Impact of Spinal Muscular Atrophy on Quality of Life


John Brandsema, MD: When discussing the impact of SMA [spinal muscular atrophy] on a patient’s overall quality of life, you have to consider the huge variability in how this disease affects people depending on their genotypes. This means looking at their copy number of SMN2 and how many copies of the backup gene they have making the SMN protein that their body is lacking. When they first presented with symptoms, was it the most severe early onset as an infant? Did they start having symptoms much later in life? We can then start to think of categories of functions.

In the natural history, we used to describe types of SMA defined by the maximal motor function that someone would achieve, such as sitting or walking. Nowadays, because targeted treatments sometimes blur these lines a bit, we’re starting to think of 3 broad categories of SMA function. We have nonsitters: those who are unable to sit independently. We have sitters who can sit but cannot take independent steps by themselves. We also have walkers with SMA.

Those groups are different in terms of the overall experience of their symptoms because those who are more mildly affected don’t tend to have some of the bulbar effects that we see in the more severe forms that can affect things like speaking, swallowing, needing supplemental nutrition, and sometimes alternative feeding through things like the G-tube [gastrostomy tube]. They also don’t tend to have as much breathing involvement with the need for BiPAP [bilevel positive airway pressure] support at nighttime or sometimes even daytime respiratory support, as well as the vulnerability to respiratory infections that can come from chronic respiratory failure. The orthopedic implications of milder SMA are also not present, whereas in the more severe forms, things like scoliosis, limb contracture, hip dislocation, and all these other orthopedic sequelae that we see with this progressive weakness are much more of a consideration for patients.

You could imagine that a 19-year-old living with SMA could be somebody who had infantile onset of their disease with a very rapid loss of strength and is now barely able to move their fingers just a flicker, living entirely on tracheostomy support for their breathing and needing full feeding via a G-tube in terms of their nutrition. It could also be somebody who’s just starting to experience weakness and is having a type 4 onset of their disease but is otherwise entirely normal. They may just have some subtle difficulty with exercise tolerance or a bit of difficulty with stairs.

As you can see, both of those people have SMA, but they are very different in terms of the impact on their quality of life. What I will say in general is that this is a neurodegenerative disease, so regardless of when you have onset of symptoms, what you will notice over time is that your strength is worse and that you’re dealing with more symptoms and more burden. This can be very impactful for the overall quality of life for the patients themselves, such as having limitations to their function, living in fear of catching a respiratory infection and ending up in the hospital with extra need for respiratory support, and having chronic pain and other things related to positioning and orthopedic considerations.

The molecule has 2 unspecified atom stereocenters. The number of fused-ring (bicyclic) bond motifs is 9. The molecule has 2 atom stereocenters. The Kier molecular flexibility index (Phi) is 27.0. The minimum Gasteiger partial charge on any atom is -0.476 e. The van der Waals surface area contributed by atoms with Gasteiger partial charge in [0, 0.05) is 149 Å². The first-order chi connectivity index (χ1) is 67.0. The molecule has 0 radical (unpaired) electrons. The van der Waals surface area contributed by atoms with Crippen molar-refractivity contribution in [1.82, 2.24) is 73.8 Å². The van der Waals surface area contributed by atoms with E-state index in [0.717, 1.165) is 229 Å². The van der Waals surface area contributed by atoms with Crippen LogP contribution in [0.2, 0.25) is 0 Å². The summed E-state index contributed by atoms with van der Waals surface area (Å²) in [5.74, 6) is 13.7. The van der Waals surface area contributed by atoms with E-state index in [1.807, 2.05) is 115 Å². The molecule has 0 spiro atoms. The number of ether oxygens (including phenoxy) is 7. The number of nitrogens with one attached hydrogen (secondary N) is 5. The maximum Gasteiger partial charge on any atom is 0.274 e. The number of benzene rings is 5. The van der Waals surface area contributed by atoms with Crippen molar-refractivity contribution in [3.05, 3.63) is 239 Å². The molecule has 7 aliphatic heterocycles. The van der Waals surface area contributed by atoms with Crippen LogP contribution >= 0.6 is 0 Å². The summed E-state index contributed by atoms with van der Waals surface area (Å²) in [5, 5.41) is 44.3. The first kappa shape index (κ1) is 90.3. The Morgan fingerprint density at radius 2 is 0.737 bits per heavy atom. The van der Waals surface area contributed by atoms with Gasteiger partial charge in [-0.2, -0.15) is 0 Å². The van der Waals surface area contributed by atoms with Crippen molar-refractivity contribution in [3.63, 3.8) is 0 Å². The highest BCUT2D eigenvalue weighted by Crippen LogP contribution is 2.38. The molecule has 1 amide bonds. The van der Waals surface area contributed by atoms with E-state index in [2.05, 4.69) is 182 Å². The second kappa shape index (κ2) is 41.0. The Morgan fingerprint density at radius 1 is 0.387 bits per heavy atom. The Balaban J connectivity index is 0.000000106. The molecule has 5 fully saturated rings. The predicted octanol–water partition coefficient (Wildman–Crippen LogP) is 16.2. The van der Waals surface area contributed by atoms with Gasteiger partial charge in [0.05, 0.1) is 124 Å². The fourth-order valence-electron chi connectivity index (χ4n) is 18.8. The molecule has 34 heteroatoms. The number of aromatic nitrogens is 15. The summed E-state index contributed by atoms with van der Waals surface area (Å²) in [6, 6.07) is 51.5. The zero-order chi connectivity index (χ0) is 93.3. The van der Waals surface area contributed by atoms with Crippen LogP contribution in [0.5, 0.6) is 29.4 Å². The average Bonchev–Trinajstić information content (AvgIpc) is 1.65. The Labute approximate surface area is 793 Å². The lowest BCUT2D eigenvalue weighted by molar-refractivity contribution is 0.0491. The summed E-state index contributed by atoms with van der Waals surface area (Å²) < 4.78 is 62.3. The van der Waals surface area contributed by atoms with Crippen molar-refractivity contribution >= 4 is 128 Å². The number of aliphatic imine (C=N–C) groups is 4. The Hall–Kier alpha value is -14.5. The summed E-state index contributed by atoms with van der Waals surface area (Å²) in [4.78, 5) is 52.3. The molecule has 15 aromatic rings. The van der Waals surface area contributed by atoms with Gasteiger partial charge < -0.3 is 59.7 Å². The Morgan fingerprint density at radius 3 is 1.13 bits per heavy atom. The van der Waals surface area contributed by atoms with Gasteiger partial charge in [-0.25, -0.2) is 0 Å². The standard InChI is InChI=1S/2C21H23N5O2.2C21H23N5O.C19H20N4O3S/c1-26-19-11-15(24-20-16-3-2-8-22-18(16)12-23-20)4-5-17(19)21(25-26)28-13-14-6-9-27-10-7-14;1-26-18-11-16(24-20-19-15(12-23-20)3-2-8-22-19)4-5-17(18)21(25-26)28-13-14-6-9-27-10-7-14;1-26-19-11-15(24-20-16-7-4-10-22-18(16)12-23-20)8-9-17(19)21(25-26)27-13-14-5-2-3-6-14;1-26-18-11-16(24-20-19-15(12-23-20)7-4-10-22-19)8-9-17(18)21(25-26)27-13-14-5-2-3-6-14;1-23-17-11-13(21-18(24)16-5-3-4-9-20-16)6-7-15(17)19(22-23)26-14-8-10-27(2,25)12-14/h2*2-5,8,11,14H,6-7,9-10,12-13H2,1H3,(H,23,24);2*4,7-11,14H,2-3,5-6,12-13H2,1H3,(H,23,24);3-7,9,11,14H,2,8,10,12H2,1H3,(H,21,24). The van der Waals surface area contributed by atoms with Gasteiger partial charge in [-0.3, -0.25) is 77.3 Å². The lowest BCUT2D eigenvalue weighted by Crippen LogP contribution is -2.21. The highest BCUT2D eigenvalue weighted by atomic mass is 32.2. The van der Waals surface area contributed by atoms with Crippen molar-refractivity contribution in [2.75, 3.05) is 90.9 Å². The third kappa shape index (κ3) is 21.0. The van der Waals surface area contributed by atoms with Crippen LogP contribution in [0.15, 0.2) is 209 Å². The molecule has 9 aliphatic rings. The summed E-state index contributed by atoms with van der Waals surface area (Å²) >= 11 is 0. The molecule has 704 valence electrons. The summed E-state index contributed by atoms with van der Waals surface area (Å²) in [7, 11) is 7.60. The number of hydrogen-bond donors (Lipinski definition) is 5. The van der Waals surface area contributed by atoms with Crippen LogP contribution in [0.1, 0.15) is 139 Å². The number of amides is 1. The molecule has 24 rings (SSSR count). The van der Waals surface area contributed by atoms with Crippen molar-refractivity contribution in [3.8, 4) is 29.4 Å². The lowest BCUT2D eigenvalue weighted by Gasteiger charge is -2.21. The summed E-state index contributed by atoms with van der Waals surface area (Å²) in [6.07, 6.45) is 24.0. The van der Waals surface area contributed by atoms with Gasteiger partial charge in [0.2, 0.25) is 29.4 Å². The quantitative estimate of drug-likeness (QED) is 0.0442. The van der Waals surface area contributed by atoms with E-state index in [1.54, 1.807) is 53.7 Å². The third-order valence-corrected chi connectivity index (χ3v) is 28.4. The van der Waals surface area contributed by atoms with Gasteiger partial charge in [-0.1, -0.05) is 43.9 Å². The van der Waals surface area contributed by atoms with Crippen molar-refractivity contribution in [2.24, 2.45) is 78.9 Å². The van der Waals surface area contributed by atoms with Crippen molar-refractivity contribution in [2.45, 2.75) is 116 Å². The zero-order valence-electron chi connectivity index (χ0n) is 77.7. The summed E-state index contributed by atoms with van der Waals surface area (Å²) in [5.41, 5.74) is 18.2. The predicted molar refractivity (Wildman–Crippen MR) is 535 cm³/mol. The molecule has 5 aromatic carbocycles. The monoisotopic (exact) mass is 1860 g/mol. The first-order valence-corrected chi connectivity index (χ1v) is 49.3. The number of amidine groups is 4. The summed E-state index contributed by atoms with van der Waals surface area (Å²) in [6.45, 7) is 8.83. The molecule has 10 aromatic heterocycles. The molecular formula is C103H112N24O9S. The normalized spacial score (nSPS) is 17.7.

It also has a significant impact on all the caregivers involved in that person’s life: their family members, their loved ones, people with whom they are romantically involved, or people who are nursing or caregiving for them. All these people are touched by the person living with SMA’s symptoms and their friends and some social contacts as well.

It’s a disease that really affects every aspect of somebody’s quality of life, and it’s very clear that quality of life is impacting in this disease. However, when we do objective measures of it, people living with weakness find ways to cope and can have quite a high-quality life in terms of their perceptions of their own health and well-being.

In general, it’s important to keep in mind that things like anxiety and depression are more common when living with a chronic illness, so we need to be vigilant for that in our long-term follow-up with these patients.

Consultant: Alexion, Audentes, AveXis, Biogen, Cytokinetics, Genentech, Momenta, NS Pharma, PTC Therapeutics, Sarepta, Scholar Rock, WaVE
Research support: Alexion, Astellas, AveXis, Biogen, CSL Behring, Cytokinetics, Fibrogen, Genentech, Pfizer, PTC Therapeutics, Sarepta, Summit, WaVE
Speaker: AveXis and Biogen

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